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Dr. Alexander Drilon, 19 Jul 2017
With the dramatic evolution of sequencing technology and emergence of effective targeted therapies, using a comprehensive molecular approach to guide treatment decisions is becoming more accessible and applicable in the clinic. At the recent Foundation Medicine meeting in Hong Kong, Dr Alexander Drilon, clinical director of the Early Drug Development Service at Memorial Sloan Kettering Cancer Center (MSKCC), New York, US, discussed the current landscape and potential benefits of comprehensive molecular profiling in non-small cell lung cancer (NSCLC).

Neoadjuvant chemo and surgery no better than CRT for locally advanced cervical cancer

Christina Lau
18 Sep 2017
Dr Sudeep Gupta
Patients with locally advanced cervical cancer should not be routinely treated with neoadjuvant chemotherapy (NACT) followed by surgery as this approach does not improve disease-free survival (DFS) or overall survival (OS) vs standard chemoradiotherapy (CRT), according to results of a phase III trial.

Researchers from the Tata Memorial Centre in Mumbai, India, compared the two treatment strategies in 633 treatment-naïve patients with stage IB2, IIA or IIB squamous cell carcinoma of the cervix who had no distant metastases. The results, presented at the European Society for Medical Oncology (ESMO) 2017 Congress held in Madrid, Spain, showed significantly lower 5-year DFS rates in patients randomized to receive NACT (paclitaxel and carboplatin) followed by surgery compared with those who received CRT (standard pelvic radiation plus cisplatin). [ESMO 2017, abstract 928O_PR]

“At 5 years, DFS rate was 69.3 percent in the NACT/surgery group vs 76.7 percent in the CRT group [hazard ratio (HR), 1.38; p=0.038],” said investigator Dr Sudeep Gupta of the Tata Memorial Centre, who presented the results. “When we performed an additional analysis of DFS that included all-cause mortality, 5-year DFS rate was 67.5 vs 72.2 percent [HR, 1.30; p=0.07].”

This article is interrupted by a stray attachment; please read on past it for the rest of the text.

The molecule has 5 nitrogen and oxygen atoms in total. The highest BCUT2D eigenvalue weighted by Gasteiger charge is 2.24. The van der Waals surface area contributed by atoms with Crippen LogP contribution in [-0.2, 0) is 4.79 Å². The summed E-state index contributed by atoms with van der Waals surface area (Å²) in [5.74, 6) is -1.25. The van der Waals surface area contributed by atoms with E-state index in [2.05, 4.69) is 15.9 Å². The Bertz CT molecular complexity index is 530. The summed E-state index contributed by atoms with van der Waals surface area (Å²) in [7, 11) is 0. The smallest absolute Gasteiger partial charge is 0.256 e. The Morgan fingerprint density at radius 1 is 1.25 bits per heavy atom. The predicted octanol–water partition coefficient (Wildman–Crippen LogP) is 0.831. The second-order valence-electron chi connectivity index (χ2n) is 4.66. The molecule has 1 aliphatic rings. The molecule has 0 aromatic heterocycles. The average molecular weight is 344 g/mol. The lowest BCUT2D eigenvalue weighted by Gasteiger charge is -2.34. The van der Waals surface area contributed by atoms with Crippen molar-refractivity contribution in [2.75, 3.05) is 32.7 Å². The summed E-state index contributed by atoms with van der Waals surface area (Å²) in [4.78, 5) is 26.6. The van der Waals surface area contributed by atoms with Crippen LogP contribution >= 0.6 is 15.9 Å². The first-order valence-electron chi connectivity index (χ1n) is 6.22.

“A subgroup analysis showed that the main benefit of CRT was in patients with stage IIB disease. In these patients, CRT offered a significant DFS advantage over NACT followed by surgery [p=0.04],” Gupta added. “In patients with stage IB2 or IIA disease, however, the two treatment strategies did not differ significantly in terms of DFS.”

OS, a secondary endpoint of the trial, did not differ significantly between the groups (HR, 1.025; p=0.87).

Treatment was generally well tolerated in both groups. No significant between-group differences were found in acute toxicities during or within 42 days after treatment, except for a higher rate of thrombocytopenia in the NACT/surgery group (grade 3/4, 3.5 percent vs 0.3 percent for CRT; p=0.003).

More than 90 days after completion of treatment, patients in the CRT group were found to have higher rates of any-grade rectal (13.3 vs 5.7 percent; p=0.002), bladder (7.3 vs 2.8 percent; p=0.017) and vaginal (36.9 vs 19.9 percent; p<0.001) toxicities than those in the NACT/surgery group.

Notably, the rate of vaginal toxicity remained high in the CRT group more than 24 months after completion of treatment, affecting 25.6 percent of patients compared with 12 percent of those in the NACT/surgery group (p<0.001).

“Based on these results, CRT should remain the standard of care in locally advanced cervical cancer. NACT followed by surgery should not be routinely practiced,” concluded Gupta.

“In resource-limited countries where radiotherapy is not widely accessible, NACT followed by surgery may remain a treatment option for locally advanced cervical cancer,” said discussant Dr Domenica Lorusso of the Istituto Nazionale dei Tumori in Milan, Italy. “Furthermore, when pregnancy is a priority for the patient, data support the use of NACT in the second trimester without compromise on maternal or foetal outcome. Data also support NACT followed by fertility-sparing surgery as an option for fertility preservation.”

“The ongoing OUTBACK and INTERLACE trials will evaluate the role of chemotherapy before or after CRT in locally advanced cervical cancer,” Lorusso added.

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Most Read Articles
Dr. Alexander Drilon, 19 Jul 2017
With the dramatic evolution of sequencing technology and emergence of effective targeted therapies, using a comprehensive molecular approach to guide treatment decisions is becoming more accessible and applicable in the clinic. At the recent Foundation Medicine meeting in Hong Kong, Dr Alexander Drilon, clinical director of the Early Drug Development Service at Memorial Sloan Kettering Cancer Center (MSKCC), New York, US, discussed the current landscape and potential benefits of comprehensive molecular profiling in non-small cell lung cancer (NSCLC).